John McCain Captures Virginia, Maryland and Washington, D.C. Primary Wins
by Steven Ertelt
February 13, 2008
Washington, DC (LifeNews.com) — Republican presidential candidate John McCain moved closer towards officially wrapping up the GOP nomination on Tuesday night with primary wins in Virginia, Maryland and the District of Columbia. Following the victories, McCain now has about 68 percent of the delegates he needs to become the nominee.
McCain finished ahead of Mike Huckabee by a 50 to 41 percent lead in Virginia. Ron Paul, who is no longer actively campaigning, brought in 5 percent of the vote and Mitt Romney, who suspended his campaign last week, received 3 percent.
Exit polling data in Virginia found about 63 percent of the Republican voters in the state are pro-life while just 34 percent said abortions should be legal.
Huckabee captured 52 percent of the pro-life vote compared with 40 percent for John McCain while McCain won among pro-abortion Republicans on a 67 to 22 percent margin.
In Maryland, McCain finished with 55 percent of the Republican vote, Huckabee brought in 30 percent. Paul finished with 7 percent while Paul had 6 percent.
Maryland Republicans took a pro-life position on abortion by a 56 to 42 percent margin.
Pro-life GOP voters broke 42 to 39 percent for McCain while pro-abortion Republicans supported the Arizona senator by a 70 to 16 percent margin over Huckabee.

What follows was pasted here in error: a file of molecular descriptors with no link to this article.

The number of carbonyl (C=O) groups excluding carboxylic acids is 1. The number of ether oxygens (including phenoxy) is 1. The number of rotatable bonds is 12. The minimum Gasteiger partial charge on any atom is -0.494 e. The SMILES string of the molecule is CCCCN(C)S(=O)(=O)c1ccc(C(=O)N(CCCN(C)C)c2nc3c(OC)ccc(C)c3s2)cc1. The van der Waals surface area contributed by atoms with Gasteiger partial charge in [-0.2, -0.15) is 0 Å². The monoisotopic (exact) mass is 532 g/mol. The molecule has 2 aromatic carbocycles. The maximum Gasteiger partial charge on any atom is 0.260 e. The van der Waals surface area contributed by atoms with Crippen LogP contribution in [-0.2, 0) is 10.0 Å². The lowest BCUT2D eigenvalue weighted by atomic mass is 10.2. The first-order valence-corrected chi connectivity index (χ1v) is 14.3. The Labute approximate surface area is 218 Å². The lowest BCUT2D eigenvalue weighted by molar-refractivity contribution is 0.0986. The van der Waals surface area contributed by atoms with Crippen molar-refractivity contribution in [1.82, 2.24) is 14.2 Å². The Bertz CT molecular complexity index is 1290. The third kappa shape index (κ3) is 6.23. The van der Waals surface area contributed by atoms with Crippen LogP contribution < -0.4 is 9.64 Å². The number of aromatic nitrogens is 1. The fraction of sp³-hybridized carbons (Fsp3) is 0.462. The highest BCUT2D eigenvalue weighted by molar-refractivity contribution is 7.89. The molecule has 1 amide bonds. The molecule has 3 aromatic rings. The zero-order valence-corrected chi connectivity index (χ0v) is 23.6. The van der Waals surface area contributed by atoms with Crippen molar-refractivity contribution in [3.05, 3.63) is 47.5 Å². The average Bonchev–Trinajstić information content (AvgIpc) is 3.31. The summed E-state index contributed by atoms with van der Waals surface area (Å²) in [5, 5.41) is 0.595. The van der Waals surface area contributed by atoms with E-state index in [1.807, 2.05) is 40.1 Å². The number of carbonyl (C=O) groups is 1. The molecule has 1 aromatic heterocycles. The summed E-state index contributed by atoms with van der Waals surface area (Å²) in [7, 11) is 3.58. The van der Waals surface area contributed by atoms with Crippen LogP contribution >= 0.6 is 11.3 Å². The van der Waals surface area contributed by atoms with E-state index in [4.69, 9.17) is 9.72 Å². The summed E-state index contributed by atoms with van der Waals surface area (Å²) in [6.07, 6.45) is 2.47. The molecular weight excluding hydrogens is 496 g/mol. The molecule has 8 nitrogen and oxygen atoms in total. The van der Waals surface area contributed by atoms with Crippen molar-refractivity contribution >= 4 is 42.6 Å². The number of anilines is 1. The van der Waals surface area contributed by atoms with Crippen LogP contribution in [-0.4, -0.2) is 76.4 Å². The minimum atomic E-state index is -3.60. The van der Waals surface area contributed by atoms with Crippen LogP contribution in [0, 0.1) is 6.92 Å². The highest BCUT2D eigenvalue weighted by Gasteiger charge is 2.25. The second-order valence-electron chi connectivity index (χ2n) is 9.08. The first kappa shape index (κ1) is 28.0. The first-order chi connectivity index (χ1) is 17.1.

District of Columbia Republicans broke for McCain by 68 percent and 17 percent supported Huckabee. Another 8 percent went with Paul and 6 percent supported Romney.
The primary victories increased McCains delegate total to 812 compared to 217 for Huckabee. A candidate needs 1,191 delegates to become the Republican nominee.
The Associated Press puts the race at 789 delegates for McCain and 241 for Huckabee while Real Clear Politics has the race at 797 for McCain and 240 for Huckabee.
Despite the commanding lead and the view among many Republicans that McCain is the ultimate nominee, Huckabee promised to stay in the race until McCain makes it official.
He said he wants to give Republican voters in remaining primary and caucus states "a solid, conservative, absolute pro-life candidate" as an alternative to McCain, who takes a pro-life position on abortion and has called for overturning Roe v. Wade.
"The nomination is not secured until somebody has 1,191 delegates," Huckabee said. "That has not yet happened. We’re still continuing to work and to give voters in these states a choice."